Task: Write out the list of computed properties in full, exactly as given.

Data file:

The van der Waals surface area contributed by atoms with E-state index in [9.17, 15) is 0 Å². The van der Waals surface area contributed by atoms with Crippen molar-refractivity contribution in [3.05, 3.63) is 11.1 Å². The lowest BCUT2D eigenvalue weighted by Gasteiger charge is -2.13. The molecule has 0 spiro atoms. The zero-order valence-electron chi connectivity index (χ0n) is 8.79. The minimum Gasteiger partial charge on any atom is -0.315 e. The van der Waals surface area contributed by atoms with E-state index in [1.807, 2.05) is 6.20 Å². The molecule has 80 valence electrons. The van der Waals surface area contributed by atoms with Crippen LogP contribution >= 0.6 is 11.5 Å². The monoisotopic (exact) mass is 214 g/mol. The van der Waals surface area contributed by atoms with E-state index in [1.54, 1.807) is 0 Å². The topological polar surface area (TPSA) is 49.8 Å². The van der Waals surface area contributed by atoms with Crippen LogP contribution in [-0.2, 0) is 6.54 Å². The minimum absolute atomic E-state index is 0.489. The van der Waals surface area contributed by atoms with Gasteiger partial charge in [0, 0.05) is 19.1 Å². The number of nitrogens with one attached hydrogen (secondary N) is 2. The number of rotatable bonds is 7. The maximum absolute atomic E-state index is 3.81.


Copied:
The van der Waals surface area contributed by atoms with E-state index in [9.17, 15) is 0 Å². The van der Waals surface area contributed by atoms with Crippen molar-refractivity contribution in [3.05, 3.63) is 11.1 Å². The lowest BCUT2D eigenvalue weighted by Gasteiger charge is -2.13. The molecule has 0 spiro atoms. The zero-order valence-electron chi connectivity index (χ0n) is 8.79. The minimum Gasteiger partial charge on any atom is -0.315 e. The van der Waals surface area contributed by atoms with E-state index in [1.807, 2.05) is 6.20 Å². The molecule has 80 valence electrons. The van der Waals surface area contributed by atoms with Crippen LogP contribution >= 0.6 is 11.5 Å². The monoisotopic (exact) mass is 214 g/mol. The van der Waals surface area contributed by atoms with E-state index in [1.54, 1.807) is 0 Å². The topological polar surface area (TPSA) is 49.8 Å². The van der Waals surface area contributed by atoms with Crippen LogP contribution in [-0.2, 0) is 6.54 Å². The minimum absolute atomic E-state index is 0.489. The van der Waals surface area contributed by atoms with Gasteiger partial charge in [0, 0.05) is 19.1 Å². The number of nitrogens with one attached hydrogen (secondary N) is 2. The number of rotatable bonds is 7. The maximum absolute atomic E-state index is 3.81.